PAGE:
By offering our child choices, we are encouraging them to communicate more than ‘yes’ or ‘no’. When you ask a question like “apple or pear”, then have to respond with one of the options. This is a great strategy in building language as you can also extend it to short phrases “big ball or little ball”.
Offering choices also gives your toddler a sense of control – vital at this stage of their development. Remember in some situations where you need to be in control, both the options you give can be ones that you would like them to select anyway. By offering a choice, you both get what you want.
We all know that Yes/No questions are real conversation killers, so avoid using these with your little one too. Instead try to offer your child a choice (“do you want your red socks or blue socks”) or if there is no choice, simply explain what is going to happen next (“we’re going in the car now”).
Repeat, Model and Expand
This is as simple as saying back to your child what they say to you. This tells your child, “that’s right and I’m listening to you”. It encourages them to do it again and again. It provides a correct version of the word for them to hear, process and learn.
For children learning their first words simply repeat back the word to them using the correct pronunciation. If they say “doddie” repeat back “doggie”. For children who are beginning to combine words repeat their short phrase back to them. For example if your child says “daddy gone” you would say “daddy’s gone”.
This is when you demonstrate sounds, words or phrases to your child whilst sharing in an activity. Your child needs to hear a word over and over in context before they understand it and only then will they start using it themselves.
Remember to model at the language level of your child or only slightly ahead. If your child does not have many words, model single words – for example “daddy”, “hot”, “tickle”, “more”, “gone”. If your child is using many single words or starting to put two words together, model simple 2-word phrases such as “daddy’s gone”, “yummy apple”, “big dog”, “tickle mummy”. This technique can be applied as your child’s vocabulary and phrase length increases. Simply model language that is slightly ahead of their current skill level.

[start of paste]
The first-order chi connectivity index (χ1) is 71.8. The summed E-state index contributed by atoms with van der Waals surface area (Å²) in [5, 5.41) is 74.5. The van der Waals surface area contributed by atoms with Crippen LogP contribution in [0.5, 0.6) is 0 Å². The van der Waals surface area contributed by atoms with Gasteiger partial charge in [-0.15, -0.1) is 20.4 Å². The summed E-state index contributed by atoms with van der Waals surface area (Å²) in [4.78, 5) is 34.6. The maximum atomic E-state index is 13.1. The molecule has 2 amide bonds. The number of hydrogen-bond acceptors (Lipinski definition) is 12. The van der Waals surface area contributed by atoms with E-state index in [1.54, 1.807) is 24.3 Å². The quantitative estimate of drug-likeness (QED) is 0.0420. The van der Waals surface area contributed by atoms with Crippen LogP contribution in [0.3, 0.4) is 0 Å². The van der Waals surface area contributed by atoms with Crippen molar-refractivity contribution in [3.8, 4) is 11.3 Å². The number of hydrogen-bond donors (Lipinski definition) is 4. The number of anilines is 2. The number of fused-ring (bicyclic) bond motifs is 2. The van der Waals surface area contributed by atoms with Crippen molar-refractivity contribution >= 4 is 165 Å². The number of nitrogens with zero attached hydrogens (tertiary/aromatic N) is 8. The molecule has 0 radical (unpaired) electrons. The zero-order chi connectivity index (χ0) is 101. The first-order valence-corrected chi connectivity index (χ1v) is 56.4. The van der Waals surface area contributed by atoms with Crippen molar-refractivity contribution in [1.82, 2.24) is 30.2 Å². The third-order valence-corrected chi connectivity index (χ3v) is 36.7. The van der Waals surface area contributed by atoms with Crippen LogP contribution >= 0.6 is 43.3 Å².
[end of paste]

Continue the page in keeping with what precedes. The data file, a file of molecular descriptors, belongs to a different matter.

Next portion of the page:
This is a combination of the first two techniques in which you repeat what your child has said, but make it slightly longer or more complex. Again it is important to understand your child’s language skill level so that you can expand appropriately. If your child says “daddy?” add an extra word such as “where’s daddy” or “daddy’s gone”. If your child says two words together such as “more banana” add an extra word to make it “eat more banana” or “more banana please”.
Learning to listen is an important communication skill. Children need to learn to listen so that they can learn new words, follow instructions and interact with others. Toddlers love exploring their environment and one way you can encourage them to learn to listen is by pointing out the sounds around them “Oh, I hear a train”, “listen to the birds singing”, “what a noisy truck”, “Oskar’s barking”. This encourages your child to pay attention to the sounds that they hear.
It’s important to turn of the TV or radio when you’re talking with your toddler because they are very easily distracted and may find it hard to ‘block out’ background noise in order to listen to what you’re saying.
Using objects, pictures, gestures, hand signs and facial expression facilitates language learning as you are providing visual information about what you are saying. For most children processing visual information is much easier than processing auditory information.
When you are talking about an apple, show your child the apple. When you are reading a book, point to the pictures that show what you are talking about. If you are upset with your toddler, show them using your facial expression.